In a criminal case, ‘the trial judge is required to instruct the jury of his own motion upon the law relating to the facts of the case and upon matters vital to a proper consideration of the evidence. People v. Putnam, 20 Cal.2d 885, 890, 129 P.2d 367; see also People v. Bender, 27 Cal.2d 164, 176, 163 P.2d 8; People v. Warren, 16 Cal.2d 103, 116, 104 P.2d 1024; People v. Scofield, 203 Cal. 703, 709, 265 P. 914.’ People v. Buffum, 40 Cal.2d 709, 724, 256 P.2d 317, 325.
In People v. Bentley, 131 Cal.App.2d 687, 281 P.2d 1, this principle was specifically applied to the need of a jury for advice as to the limited purpose and use of questions put to a character witness concerning reports of other offenses or of misconduct inconsistent with the possession of a good reputation: ‘* * * it is highly important that the jurors understand that the purpose of the inquiry is merely to test the worth of the opinions the witnesses have expressed as to the reputation of the accused. Such questioning by the prosecutor carries an implication that such rumors have been in existence and would naturally cause the accused to be suspect of grievous wrong-doing or perhaps of other crimes. It is necessary that the jurors should put out of their minds all questions as to the truth of the rumors or charges, and yet they cannot know the limited purpose of the cross-examination unless it is explained to them.
‘The defendant did not request such an instruction and none was given. One should have been given of the court's own motion. It was especially necessary because of the course of the trial after defendant had denied the accusations with relation to other children but we think a cautionary instruction should be given in every case in which such cross-examination is permitted.’ 131 Cal.App.2d at pages 691–692, 281 P.2d at page 3.2
The need for such an instruction in the instant case was more than usually compelling, especially because of the improperly repetitive and detailed nature of the questions; emphasized by one of the instructions on evidence corroborative of an accomplice's testimony, an instruction which came very close to telling the jury they might consider as evidence in the case the reports of misconduct suggested by these questions.
(3) Were the instructions upon corroboration of the testimony of an accomplice misleading?
In respect to the count which charged a violation of section 288a of the Penal Code, the jury was given the question whether the prosecuting witness was an accomplice, as well as the question whether the defendant was guilty or innocent of the crime charged.
Concerning the need for evidence corroborating the testimony of an accomplice, the jury was instructed in the terms of CALJIC No. 822 as it appears in the permanent volume of that work, supplemented by the paragraph which appears on page 200 of the 1953 Pocket Supplement. The latter reads as follows, as given in this case: ‘The corroborating evidence required by the law may be circumstantial as well as direct, and the entire conduct of the accused, himself, both as a witness in his own behalf and at times other than at the trial as shown by the evidence, along with all other evidence in the case may be looked to for corroborative circumstances.’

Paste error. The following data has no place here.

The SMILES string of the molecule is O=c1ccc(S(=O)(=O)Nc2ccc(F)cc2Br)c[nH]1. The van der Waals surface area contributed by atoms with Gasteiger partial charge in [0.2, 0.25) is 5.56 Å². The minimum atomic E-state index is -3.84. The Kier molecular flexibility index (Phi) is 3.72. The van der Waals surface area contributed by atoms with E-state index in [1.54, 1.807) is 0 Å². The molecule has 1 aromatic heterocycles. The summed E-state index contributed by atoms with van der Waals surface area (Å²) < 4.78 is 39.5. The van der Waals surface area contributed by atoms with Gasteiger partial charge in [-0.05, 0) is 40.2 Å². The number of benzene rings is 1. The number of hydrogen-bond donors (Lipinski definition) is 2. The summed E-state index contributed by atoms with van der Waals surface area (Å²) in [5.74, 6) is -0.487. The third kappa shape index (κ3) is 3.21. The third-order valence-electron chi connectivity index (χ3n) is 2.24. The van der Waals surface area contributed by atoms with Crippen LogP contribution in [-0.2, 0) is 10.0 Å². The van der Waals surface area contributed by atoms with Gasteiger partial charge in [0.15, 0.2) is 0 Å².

This quoted paragraph, in the absence of advice concerning the limited purpose of the questions asked concerning reports of the conduct of defendant and the sailor, well could have misled the jury to believe that the facts seemingly implied by those questions could be considered by the jury in determining the guilt of the accused.
The references to ‘circumstantial’ evidence, the ‘entire conduct’ of the accused on the witness stand and at other times than at the trial, ‘along with all other evidence in the case’ (in the absence of an instruction as to the limited evidentiary value of the questions asked of the character witnesses) well could lead a layman to believe that the ‘reported’ conduct of defendant and the sailor was evidence in the case, to be weighed with the rest of the evidence in determining the guilt or innocence of the defendant.
The People say that this instruction was a correct statement of the law, a standard instruction, and ‘obviously directed toward the appellant's testimony in his own behalf, his demeanor as a witness, and the inconsistent statements he had given the police at the time of his arrest.’ It was not ‘obviously’ thus limited in scope, purpose and application, as we have seen. Moreover, if the ‘demeanor’ of the defendant as a witness is sufficient corroboration, the corroboration requirement could hardly ever fail to be satisfied. We should not forget that corroborating evidence must do more than raise a suspicion of guilt. It must in some degree implicate the defendant and, to be sufficient the ‘evidence ‘must relate to some act or fact which is an element of the offense.’' People v. Santo, 43 Cal.2d 319, 327, 273 P.2d 249, 253.